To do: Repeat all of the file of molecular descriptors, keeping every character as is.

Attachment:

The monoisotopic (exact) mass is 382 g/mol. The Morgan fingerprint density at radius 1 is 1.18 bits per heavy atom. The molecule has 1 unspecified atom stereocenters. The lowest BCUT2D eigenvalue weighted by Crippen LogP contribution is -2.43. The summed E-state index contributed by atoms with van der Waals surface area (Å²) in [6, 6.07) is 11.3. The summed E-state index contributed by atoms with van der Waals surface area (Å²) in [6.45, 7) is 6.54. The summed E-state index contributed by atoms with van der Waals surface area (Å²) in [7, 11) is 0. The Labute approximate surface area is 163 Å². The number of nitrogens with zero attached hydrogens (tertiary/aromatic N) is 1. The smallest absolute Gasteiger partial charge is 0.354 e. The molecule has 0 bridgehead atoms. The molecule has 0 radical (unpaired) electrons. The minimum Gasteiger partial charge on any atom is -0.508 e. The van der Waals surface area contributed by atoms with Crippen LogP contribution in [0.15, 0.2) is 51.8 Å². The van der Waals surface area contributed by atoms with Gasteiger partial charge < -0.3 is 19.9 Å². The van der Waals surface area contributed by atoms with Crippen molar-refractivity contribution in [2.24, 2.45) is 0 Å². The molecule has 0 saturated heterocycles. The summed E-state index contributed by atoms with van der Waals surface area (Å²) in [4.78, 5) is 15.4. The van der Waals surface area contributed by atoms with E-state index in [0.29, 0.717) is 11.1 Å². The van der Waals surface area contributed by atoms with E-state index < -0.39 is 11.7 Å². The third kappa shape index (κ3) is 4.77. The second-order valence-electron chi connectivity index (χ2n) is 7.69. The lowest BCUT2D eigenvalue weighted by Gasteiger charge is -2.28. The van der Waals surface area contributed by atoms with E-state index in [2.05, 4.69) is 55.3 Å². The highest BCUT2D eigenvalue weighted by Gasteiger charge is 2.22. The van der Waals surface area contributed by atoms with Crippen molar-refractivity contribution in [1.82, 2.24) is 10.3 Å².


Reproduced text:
The monoisotopic (exact) mass is 382 g/mol. The Morgan fingerprint density at radius 1 is 1.18 bits per heavy atom. The molecule has 1 unspecified atom stereocenters. The lowest BCUT2D eigenvalue weighted by Crippen LogP contribution is -2.43. The summed E-state index contributed by atoms with van der Waals surface area (Å²) in [6, 6.07) is 11.3. The summed E-state index contributed by atoms with van der Waals surface area (Å²) in [6.45, 7) is 6.54. The summed E-state index contributed by atoms with van der Waals surface area (Å²) in [7, 11) is 0. The Labute approximate surface area is 163 Å². The number of nitrogens with zero attached hydrogens (tertiary/aromatic N) is 1. The smallest absolute Gasteiger partial charge is 0.354 e. The molecule has 0 bridgehead atoms. The molecule has 0 radical (unpaired) electrons. The minimum Gasteiger partial charge on any atom is -0.508 e. The van der Waals surface area contributed by atoms with Crippen LogP contribution in [0.15, 0.2) is 51.8 Å². The van der Waals surface area contributed by atoms with Gasteiger partial charge < -0.3 is 19.9 Å². The van der Waals surface area contributed by atoms with Crippen molar-refractivity contribution in [2.24, 2.45) is 0 Å². The molecule has 0 saturated heterocycles. The summed E-state index contributed by atoms with van der Waals surface area (Å²) in [4.78, 5) is 15.4. The van der Waals surface area contributed by atoms with E-state index in [0.29, 0.717) is 11.1 Å². The van der Waals surface area contributed by atoms with E-state index < -0.39 is 11.7 Å². The third kappa shape index (κ3) is 4.77. The second-order valence-electron chi connectivity index (χ2n) is 7.69. The lowest BCUT2D eigenvalue weighted by Gasteiger charge is -2.28. The van der Waals surface area contributed by atoms with E-state index in [2.05, 4.69) is 55.3 Å². The highest BCUT2D eigenvalue weighted by Gasteiger charge is 2.22. The van der Waals surface area contributed by atoms with Crippen molar-refractivity contribution in [1.82, 2.24) is 10.3 Å².